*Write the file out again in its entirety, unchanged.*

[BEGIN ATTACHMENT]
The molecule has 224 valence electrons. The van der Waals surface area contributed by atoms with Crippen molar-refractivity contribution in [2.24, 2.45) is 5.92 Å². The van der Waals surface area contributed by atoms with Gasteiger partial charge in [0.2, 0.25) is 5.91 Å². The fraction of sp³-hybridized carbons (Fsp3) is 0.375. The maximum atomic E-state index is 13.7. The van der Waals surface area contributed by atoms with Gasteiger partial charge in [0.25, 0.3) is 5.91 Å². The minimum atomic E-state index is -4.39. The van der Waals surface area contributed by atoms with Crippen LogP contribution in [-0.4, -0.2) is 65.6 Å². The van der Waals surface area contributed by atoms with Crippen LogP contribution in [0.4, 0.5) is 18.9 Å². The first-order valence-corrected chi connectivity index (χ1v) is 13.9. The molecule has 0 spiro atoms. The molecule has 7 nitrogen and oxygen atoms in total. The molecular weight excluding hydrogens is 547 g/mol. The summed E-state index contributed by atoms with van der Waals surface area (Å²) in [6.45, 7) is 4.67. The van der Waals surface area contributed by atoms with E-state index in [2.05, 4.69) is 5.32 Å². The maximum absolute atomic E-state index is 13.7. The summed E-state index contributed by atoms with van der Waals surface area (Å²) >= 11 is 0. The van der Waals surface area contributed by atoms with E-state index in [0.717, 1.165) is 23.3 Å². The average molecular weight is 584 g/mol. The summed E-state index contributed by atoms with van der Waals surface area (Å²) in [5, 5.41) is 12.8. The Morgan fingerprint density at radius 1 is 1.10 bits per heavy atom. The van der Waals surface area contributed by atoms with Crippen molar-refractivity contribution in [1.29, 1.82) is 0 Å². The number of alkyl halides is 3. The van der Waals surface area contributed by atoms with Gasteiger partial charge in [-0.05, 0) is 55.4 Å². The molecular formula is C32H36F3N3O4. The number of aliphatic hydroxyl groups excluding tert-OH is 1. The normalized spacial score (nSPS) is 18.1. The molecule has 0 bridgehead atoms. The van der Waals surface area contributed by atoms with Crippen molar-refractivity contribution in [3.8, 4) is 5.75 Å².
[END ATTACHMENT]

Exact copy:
The molecule has 224 valence electrons. The van der Waals surface area contributed by atoms with Crippen molar-refractivity contribution in [2.24, 2.45) is 5.92 Å². The van der Waals surface area contributed by atoms with Gasteiger partial charge in [0.2, 0.25) is 5.91 Å². The fraction of sp³-hybridized carbons (Fsp3) is 0.375. The maximum atomic E-state index is 13.7. The van der Waals surface area contributed by atoms with Gasteiger partial charge in [0.25, 0.3) is 5.91 Å². The minimum atomic E-state index is -4.39. The van der Waals surface area contributed by atoms with Crippen LogP contribution in [-0.4, -0.2) is 65.6 Å². The van der Waals surface area contributed by atoms with Crippen LogP contribution in [0.4, 0.5) is 18.9 Å². The first-order valence-corrected chi connectivity index (χ1v) is 13.9. The molecule has 0 spiro atoms. The molecule has 7 nitrogen and oxygen atoms in total. The molecular weight excluding hydrogens is 547 g/mol. The summed E-state index contributed by atoms with van der Waals surface area (Å²) in [6.45, 7) is 4.67. The van der Waals surface area contributed by atoms with E-state index in [2.05, 4.69) is 5.32 Å². The maximum absolute atomic E-state index is 13.7. The summed E-state index contributed by atoms with van der Waals surface area (Å²) >= 11 is 0. The van der Waals surface area contributed by atoms with E-state index in [0.717, 1.165) is 23.3 Å². The average molecular weight is 584 g/mol. The summed E-state index contributed by atoms with van der Waals surface area (Å²) in [5, 5.41) is 12.8. The Morgan fingerprint density at radius 1 is 1.10 bits per heavy atom. The van der Waals surface area contributed by atoms with Crippen molar-refractivity contribution in [1.29, 1.82) is 0 Å². The number of alkyl halides is 3. The van der Waals surface area contributed by atoms with Gasteiger partial charge in [-0.05, 0) is 55.4 Å². The molecular formula is C32H36F3N3O4. The number of aliphatic hydroxyl groups excluding tert-OH is 1. The normalized spacial score (nSPS) is 18.1. The molecule has 0 bridgehead atoms. The van der Waals surface area contributed by atoms with Crippen molar-refractivity contribution in [3.8, 4) is 5.75 Å².